The twenty-first century focus on data has overturned the accepted workers compensation wisdom of previous decades – that an injured worker should not go back to work unless completely fit to perform all aspects of the job.
We now know that getting back to work is a critical part of the treatment for work-related injury . Not returning to work can lead to poorer health, including greater risks of chronic disease and mental ill-health  .
Evidence-based paths to recovery
icare supports an evidence-based path to recovery from work-related injury or illness. Our understanding of best practice is constantly evolving as new medical discoveries and advances are made.
One of the most common injuries we see in workers compensation is non-specific lower-back pain, something that an x-ray, CT or MRI scan became a standard test for. These tests can be the beginning of the ‘tragic pathway,’  where a simple trip to the GP for back pain leads to invasive surgery and reliance on pain medications.
We now know that ‘abnormalities’ identified in scans for non-specific lower-back pain are often normal body changes, that many cases of lower-back pain will resolve themselves and that maintaining movement, rather than rest, will assist in recovery.
Overprescribing can be a barrier to recovery
Chronic pain is often at the heart of work disability and one of the big risks for injured workers in these cases is the overprescribing of tests, treatments and medications.
Research shows that opioid use beyond the acute phase of an injury can impair function, be a barrier to recovery and actually increase a worker’s experience of pain rather than diminish it .
While over-prescription is ultimately the responsibility of medical practitioners, a recent Australian survey demonstrates that patient expectations is the most common reason given by GPs for overprescribing tests, treatments or drugs .
In some cases, these interventions result in reduced function, poorer quality of life and increased drug dependency. There is now significant evidence that psychological and social factors can have as much, sometimes more, impact on return-to-work outcomes as biological factors. This means that the worker’s psychological response to injury (their beliefs about pain or expectations of recovery) or the level of social support provided by the employer, can be more important predictors of the rates of return to work than the type and severity of the injury itself.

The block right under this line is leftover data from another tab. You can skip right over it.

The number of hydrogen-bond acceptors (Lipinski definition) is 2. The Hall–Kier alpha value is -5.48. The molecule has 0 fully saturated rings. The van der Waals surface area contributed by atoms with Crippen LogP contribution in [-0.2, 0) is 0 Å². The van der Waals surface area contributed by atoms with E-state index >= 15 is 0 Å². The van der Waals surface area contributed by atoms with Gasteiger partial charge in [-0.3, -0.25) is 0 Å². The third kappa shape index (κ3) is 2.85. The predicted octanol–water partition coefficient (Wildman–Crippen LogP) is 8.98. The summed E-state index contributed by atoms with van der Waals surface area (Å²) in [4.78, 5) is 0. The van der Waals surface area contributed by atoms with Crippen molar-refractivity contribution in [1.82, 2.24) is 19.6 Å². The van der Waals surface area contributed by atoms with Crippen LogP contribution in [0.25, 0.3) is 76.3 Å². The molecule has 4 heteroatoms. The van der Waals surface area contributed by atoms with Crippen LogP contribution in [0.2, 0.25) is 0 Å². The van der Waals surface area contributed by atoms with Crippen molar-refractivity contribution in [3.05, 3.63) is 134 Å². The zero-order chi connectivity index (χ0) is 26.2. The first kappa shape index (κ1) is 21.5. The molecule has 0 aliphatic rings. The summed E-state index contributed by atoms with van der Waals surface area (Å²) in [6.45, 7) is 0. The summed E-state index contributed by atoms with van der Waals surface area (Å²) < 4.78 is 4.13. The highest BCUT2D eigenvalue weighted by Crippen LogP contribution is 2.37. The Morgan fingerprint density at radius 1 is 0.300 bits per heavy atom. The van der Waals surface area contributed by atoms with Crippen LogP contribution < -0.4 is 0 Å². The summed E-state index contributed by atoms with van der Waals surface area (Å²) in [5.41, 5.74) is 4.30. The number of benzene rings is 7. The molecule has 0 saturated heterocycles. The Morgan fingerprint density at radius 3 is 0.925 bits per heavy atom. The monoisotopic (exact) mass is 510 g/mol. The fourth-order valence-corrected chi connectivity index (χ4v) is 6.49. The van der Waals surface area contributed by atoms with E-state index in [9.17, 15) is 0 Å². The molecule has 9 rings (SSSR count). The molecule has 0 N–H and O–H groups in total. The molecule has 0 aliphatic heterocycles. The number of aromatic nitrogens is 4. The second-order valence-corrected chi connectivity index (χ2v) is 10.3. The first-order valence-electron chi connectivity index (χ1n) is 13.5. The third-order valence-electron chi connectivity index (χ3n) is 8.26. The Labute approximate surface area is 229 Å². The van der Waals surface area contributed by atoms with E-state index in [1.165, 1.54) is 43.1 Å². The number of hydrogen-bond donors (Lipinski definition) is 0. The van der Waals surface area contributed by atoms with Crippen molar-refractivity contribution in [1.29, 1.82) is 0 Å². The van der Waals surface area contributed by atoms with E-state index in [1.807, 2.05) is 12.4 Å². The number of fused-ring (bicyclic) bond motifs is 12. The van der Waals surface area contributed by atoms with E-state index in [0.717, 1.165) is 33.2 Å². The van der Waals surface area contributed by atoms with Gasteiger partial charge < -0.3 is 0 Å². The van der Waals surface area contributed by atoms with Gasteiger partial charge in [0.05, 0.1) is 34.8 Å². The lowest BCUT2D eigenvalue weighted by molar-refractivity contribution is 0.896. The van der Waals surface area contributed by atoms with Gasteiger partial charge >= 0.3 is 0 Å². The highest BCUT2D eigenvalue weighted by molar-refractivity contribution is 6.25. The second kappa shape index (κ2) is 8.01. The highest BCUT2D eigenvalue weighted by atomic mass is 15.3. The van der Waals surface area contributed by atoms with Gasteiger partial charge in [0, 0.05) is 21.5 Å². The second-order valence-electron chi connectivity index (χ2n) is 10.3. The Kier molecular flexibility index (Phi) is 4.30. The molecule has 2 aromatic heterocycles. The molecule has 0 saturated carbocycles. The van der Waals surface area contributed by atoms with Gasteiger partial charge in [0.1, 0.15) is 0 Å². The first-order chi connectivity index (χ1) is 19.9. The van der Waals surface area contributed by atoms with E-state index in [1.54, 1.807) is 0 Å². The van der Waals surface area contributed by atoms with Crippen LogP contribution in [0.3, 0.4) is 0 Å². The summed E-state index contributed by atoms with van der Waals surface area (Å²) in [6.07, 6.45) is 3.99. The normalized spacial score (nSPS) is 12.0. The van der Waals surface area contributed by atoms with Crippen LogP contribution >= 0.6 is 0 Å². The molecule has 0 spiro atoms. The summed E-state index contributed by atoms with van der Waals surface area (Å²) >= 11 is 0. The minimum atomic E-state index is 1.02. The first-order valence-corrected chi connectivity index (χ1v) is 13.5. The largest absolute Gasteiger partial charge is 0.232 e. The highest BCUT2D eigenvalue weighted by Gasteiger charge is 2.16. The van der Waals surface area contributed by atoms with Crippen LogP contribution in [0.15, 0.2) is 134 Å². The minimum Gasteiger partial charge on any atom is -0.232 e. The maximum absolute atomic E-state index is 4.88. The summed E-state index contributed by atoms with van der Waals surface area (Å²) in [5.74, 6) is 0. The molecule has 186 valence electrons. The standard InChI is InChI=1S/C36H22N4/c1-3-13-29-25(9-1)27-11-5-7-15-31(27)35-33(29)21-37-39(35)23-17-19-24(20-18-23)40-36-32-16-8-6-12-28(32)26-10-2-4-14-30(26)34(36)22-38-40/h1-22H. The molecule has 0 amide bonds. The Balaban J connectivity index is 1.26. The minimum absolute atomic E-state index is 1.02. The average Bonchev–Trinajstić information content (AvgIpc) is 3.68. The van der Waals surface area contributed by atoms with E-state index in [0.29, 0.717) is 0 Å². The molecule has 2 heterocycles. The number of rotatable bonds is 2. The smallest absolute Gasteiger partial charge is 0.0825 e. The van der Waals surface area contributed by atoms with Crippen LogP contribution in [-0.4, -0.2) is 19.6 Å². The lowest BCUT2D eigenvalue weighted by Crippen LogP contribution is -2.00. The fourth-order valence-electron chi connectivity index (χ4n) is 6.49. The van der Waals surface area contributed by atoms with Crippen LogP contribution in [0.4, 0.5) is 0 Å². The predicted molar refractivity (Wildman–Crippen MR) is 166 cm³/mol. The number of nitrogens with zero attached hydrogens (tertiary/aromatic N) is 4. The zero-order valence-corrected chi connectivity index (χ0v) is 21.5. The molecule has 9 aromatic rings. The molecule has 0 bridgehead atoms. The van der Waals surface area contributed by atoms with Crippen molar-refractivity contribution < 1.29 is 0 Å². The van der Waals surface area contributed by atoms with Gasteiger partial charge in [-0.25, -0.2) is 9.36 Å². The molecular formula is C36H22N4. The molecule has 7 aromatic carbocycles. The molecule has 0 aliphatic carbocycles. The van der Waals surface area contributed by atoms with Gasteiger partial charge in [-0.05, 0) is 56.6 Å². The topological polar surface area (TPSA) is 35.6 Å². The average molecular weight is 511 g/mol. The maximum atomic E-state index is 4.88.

Alternative pathways to recovery
Our approach is to track all risk factors – biological, psychological and social – and intervene as early as possible to help the injured worker’s recovery stay on track. On the treatment front, we’re pursuing promising alternate pathways to recovery and sustained return-to-work outcomes. This includes investment through the icare Foundation in a social prescribing pilot, run by Primary & Community Care Services, which is testing the impact of healthcare providers ‘prescribing’ non-medical interventions (for example men’s sheds, financial management classes) that encourage social participation.
We will evaluate this and other pilots for their success in improving recovery and return-to-work outcomes and their ongoing financial viability. Based on results, we may incorporate them into icare’s case management practises in future.
While it’s not our role to recommend medical treatments to injured workers, what we can do is help our customers actively participate in their recovery, including asking questions about the treatments they are being recommended and ensuring recovery at work is part of the prescription.
 Dame Carol Black 2008, Working for a healthier tomorrow, Crown copyright, London - a review of the health of Britain's working age population
 Return to Work Matters 2015, Injury and case management: A practical guide to dealing with return to work after work injury
 OHS Alerts, 25 September 2018
 National Safety Council (USA), 2014
 NPS Medicinewise 2018, Choosing Wisely Australia 2018 Report: Conversations for change